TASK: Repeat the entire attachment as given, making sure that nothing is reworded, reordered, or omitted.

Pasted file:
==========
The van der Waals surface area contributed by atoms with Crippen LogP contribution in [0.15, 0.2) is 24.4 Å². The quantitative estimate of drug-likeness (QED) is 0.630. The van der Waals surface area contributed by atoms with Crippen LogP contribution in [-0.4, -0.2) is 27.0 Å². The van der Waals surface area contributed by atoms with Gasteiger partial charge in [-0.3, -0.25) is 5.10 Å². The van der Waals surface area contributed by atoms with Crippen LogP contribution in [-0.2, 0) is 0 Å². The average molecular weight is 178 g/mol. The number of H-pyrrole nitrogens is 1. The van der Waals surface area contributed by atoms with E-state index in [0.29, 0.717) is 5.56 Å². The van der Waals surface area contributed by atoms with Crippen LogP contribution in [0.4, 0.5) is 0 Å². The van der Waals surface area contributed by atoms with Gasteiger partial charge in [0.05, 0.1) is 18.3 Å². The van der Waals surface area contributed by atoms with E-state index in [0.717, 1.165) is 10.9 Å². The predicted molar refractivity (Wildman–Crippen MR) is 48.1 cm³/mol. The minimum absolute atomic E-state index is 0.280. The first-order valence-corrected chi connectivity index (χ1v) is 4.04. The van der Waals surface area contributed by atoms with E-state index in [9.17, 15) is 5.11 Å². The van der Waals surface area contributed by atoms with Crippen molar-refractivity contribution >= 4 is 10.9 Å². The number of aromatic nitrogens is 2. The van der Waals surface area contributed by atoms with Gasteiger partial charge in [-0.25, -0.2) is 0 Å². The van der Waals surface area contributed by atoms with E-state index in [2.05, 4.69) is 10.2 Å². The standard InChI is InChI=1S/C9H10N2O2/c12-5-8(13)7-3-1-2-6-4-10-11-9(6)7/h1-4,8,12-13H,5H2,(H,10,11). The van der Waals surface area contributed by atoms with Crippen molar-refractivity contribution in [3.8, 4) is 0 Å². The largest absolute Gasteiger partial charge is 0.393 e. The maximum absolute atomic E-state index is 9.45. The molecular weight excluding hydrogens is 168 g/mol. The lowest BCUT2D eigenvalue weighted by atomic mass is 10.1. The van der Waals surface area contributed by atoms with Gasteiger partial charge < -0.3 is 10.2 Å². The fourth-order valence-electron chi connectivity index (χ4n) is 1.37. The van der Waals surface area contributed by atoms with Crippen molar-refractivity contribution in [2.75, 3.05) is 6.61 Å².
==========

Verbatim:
The van der Waals surface area contributed by atoms with Crippen LogP contribution in [0.15, 0.2) is 24.4 Å². The quantitative estimate of drug-likeness (QED) is 0.630. The van der Waals surface area contributed by atoms with Crippen LogP contribution in [-0.4, -0.2) is 27.0 Å². The van der Waals surface area contributed by atoms with Gasteiger partial charge in [-0.3, -0.25) is 5.10 Å². The van der Waals surface area contributed by atoms with Crippen LogP contribution in [-0.2, 0) is 0 Å². The average molecular weight is 178 g/mol. The number of H-pyrrole nitrogens is 1. The van der Waals surface area contributed by atoms with E-state index in [0.29, 0.717) is 5.56 Å². The van der Waals surface area contributed by atoms with Crippen LogP contribution in [0.4, 0.5) is 0 Å². The van der Waals surface area contributed by atoms with Gasteiger partial charge in [0.05, 0.1) is 18.3 Å². The van der Waals surface area contributed by atoms with E-state index in [0.717, 1.165) is 10.9 Å². The predicted molar refractivity (Wildman–Crippen MR) is 48.1 cm³/mol. The minimum absolute atomic E-state index is 0.280. The first-order valence-corrected chi connectivity index (χ1v) is 4.04. The van der Waals surface area contributed by atoms with E-state index in [9.17, 15) is 5.11 Å². The van der Waals surface area contributed by atoms with Crippen molar-refractivity contribution >= 4 is 10.9 Å². The number of aromatic nitrogens is 2. The van der Waals surface area contributed by atoms with Gasteiger partial charge in [-0.25, -0.2) is 0 Å². The van der Waals surface area contributed by atoms with E-state index in [2.05, 4.69) is 10.2 Å². The standard InChI is InChI=1S/C9H10N2O2/c12-5-8(13)7-3-1-2-6-4-10-11-9(6)7/h1-4,8,12-13H,5H2,(H,10,11). The van der Waals surface area contributed by atoms with Crippen molar-refractivity contribution in [3.8, 4) is 0 Å². The largest absolute Gasteiger partial charge is 0.393 e. The maximum absolute atomic E-state index is 9.45. The molecular weight excluding hydrogens is 168 g/mol. The lowest BCUT2D eigenvalue weighted by atomic mass is 10.1. The van der Waals surface area contributed by atoms with Gasteiger partial charge < -0.3 is 10.2 Å². The fourth-order valence-electron chi connectivity index (χ4n) is 1.37. The van der Waals surface area contributed by atoms with Crippen molar-refractivity contribution in [2.75, 3.05) is 6.61 Å².